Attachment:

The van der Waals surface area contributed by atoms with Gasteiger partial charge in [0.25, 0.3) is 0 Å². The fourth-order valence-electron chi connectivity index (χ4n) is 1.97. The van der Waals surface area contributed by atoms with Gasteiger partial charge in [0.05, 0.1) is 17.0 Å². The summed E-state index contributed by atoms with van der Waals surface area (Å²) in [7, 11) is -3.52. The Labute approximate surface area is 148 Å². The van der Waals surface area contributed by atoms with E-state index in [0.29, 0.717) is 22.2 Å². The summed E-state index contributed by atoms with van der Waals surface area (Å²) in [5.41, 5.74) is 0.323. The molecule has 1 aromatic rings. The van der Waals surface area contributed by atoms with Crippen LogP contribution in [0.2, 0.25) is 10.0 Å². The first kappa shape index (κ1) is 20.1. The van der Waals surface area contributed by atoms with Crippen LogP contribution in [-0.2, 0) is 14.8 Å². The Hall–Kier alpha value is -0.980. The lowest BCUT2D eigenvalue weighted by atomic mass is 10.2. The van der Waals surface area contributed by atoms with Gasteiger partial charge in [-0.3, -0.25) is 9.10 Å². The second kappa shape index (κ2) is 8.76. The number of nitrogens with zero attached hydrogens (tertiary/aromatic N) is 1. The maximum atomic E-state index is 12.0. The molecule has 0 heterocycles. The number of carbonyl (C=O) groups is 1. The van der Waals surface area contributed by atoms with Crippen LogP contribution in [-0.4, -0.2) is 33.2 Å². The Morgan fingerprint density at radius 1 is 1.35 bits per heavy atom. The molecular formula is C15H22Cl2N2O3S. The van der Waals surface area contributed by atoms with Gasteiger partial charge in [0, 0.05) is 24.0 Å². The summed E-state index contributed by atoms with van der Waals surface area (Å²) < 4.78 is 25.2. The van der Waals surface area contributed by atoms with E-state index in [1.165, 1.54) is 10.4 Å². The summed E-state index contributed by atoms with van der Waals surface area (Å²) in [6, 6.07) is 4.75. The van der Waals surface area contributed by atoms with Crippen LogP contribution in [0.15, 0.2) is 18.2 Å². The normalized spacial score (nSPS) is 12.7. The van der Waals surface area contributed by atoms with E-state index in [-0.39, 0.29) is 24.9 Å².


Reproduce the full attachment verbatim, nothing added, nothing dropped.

The van der Waals surface area contributed by atoms with Gasteiger partial charge in [0.25, 0.3) is 0 Å². The fourth-order valence-electron chi connectivity index (χ4n) is 1.97. The van der Waals surface area contributed by atoms with Gasteiger partial charge in [0.05, 0.1) is 17.0 Å². The summed E-state index contributed by atoms with van der Waals surface area (Å²) in [7, 11) is -3.52. The Labute approximate surface area is 148 Å². The van der Waals surface area contributed by atoms with E-state index in [0.29, 0.717) is 22.2 Å². The summed E-state index contributed by atoms with van der Waals surface area (Å²) in [5.41, 5.74) is 0.323. The molecule has 1 aromatic rings. The van der Waals surface area contributed by atoms with Crippen LogP contribution in [0.2, 0.25) is 10.0 Å². The first kappa shape index (κ1) is 20.1. The van der Waals surface area contributed by atoms with Crippen LogP contribution in [-0.2, 0) is 14.8 Å². The Hall–Kier alpha value is -0.980. The lowest BCUT2D eigenvalue weighted by atomic mass is 10.2. The van der Waals surface area contributed by atoms with Gasteiger partial charge in [-0.3, -0.25) is 9.10 Å². The second kappa shape index (κ2) is 8.76. The number of nitrogens with zero attached hydrogens (tertiary/aromatic N) is 1. The maximum atomic E-state index is 12.0. The molecule has 0 heterocycles. The number of carbonyl (C=O) groups is 1. The van der Waals surface area contributed by atoms with Crippen LogP contribution in [-0.4, -0.2) is 33.2 Å². The Morgan fingerprint density at radius 1 is 1.35 bits per heavy atom. The molecular formula is C15H22Cl2N2O3S. The van der Waals surface area contributed by atoms with Gasteiger partial charge in [0, 0.05) is 24.0 Å². The summed E-state index contributed by atoms with van der Waals surface area (Å²) < 4.78 is 25.2. The van der Waals surface area contributed by atoms with E-state index in [1.165, 1.54) is 10.4 Å². The summed E-state index contributed by atoms with van der Waals surface area (Å²) in [6, 6.07) is 4.75. The van der Waals surface area contributed by atoms with Crippen LogP contribution in [0.15, 0.2) is 18.2 Å². The normalized spacial score (nSPS) is 12.7. The van der Waals surface area contributed by atoms with E-state index in [-0.39, 0.29) is 24.9 Å².